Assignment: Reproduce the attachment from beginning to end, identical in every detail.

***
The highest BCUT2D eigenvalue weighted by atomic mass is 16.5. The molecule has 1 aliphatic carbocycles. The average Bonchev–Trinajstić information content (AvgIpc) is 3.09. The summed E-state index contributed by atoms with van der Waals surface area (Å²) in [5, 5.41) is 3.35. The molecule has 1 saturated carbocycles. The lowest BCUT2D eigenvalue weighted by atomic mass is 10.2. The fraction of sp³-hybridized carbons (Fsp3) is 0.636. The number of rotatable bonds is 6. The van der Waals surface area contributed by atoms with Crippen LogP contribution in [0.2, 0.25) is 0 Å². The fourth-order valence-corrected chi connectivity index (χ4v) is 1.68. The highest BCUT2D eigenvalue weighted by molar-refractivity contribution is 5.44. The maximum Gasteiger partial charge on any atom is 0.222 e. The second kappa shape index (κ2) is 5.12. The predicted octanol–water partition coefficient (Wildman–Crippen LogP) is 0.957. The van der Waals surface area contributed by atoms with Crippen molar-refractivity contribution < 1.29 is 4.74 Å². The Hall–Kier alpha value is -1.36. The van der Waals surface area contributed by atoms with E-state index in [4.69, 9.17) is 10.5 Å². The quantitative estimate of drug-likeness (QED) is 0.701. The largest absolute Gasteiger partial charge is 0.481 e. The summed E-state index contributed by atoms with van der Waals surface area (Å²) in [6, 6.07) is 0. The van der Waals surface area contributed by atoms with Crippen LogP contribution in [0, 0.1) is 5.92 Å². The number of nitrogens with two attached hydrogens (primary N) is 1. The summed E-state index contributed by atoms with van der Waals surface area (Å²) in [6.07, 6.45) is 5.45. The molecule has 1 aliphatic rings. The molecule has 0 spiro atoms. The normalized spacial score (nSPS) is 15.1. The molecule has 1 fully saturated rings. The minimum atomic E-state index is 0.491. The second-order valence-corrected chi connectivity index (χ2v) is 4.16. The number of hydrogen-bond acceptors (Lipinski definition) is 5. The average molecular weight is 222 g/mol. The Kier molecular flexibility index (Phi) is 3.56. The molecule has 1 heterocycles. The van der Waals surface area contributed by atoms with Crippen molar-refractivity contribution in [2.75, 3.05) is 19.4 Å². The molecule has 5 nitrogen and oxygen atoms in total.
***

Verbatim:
The highest BCUT2D eigenvalue weighted by atomic mass is 16.5. The molecule has 1 aliphatic carbocycles. The average Bonchev–Trinajstić information content (AvgIpc) is 3.09. The summed E-state index contributed by atoms with van der Waals surface area (Å²) in [5, 5.41) is 3.35. The molecule has 1 saturated carbocycles. The lowest BCUT2D eigenvalue weighted by atomic mass is 10.2. The fraction of sp³-hybridized carbons (Fsp3) is 0.636. The number of rotatable bonds is 6. The van der Waals surface area contributed by atoms with Crippen LogP contribution in [0.2, 0.25) is 0 Å². The fourth-order valence-corrected chi connectivity index (χ4v) is 1.68. The highest BCUT2D eigenvalue weighted by molar-refractivity contribution is 5.44. The maximum Gasteiger partial charge on any atom is 0.222 e. The second kappa shape index (κ2) is 5.12. The predicted octanol–water partition coefficient (Wildman–Crippen LogP) is 0.957. The van der Waals surface area contributed by atoms with Crippen molar-refractivity contribution < 1.29 is 4.74 Å². The Hall–Kier alpha value is -1.36. The van der Waals surface area contributed by atoms with E-state index in [4.69, 9.17) is 10.5 Å². The quantitative estimate of drug-likeness (QED) is 0.701. The largest absolute Gasteiger partial charge is 0.481 e. The summed E-state index contributed by atoms with van der Waals surface area (Å²) in [6, 6.07) is 0. The van der Waals surface area contributed by atoms with Crippen LogP contribution in [0, 0.1) is 5.92 Å². The number of nitrogens with two attached hydrogens (primary N) is 1. The summed E-state index contributed by atoms with van der Waals surface area (Å²) in [6.07, 6.45) is 5.45. The molecule has 1 aliphatic rings. The molecule has 0 spiro atoms. The normalized spacial score (nSPS) is 15.1. The molecule has 1 fully saturated rings. The minimum atomic E-state index is 0.491. The second-order valence-corrected chi connectivity index (χ2v) is 4.16. The number of hydrogen-bond acceptors (Lipinski definition) is 5. The average molecular weight is 222 g/mol. The Kier molecular flexibility index (Phi) is 3.56. The molecule has 1 heterocycles. The van der Waals surface area contributed by atoms with Crippen molar-refractivity contribution in [2.75, 3.05) is 19.4 Å². The molecule has 5 nitrogen and oxygen atoms in total.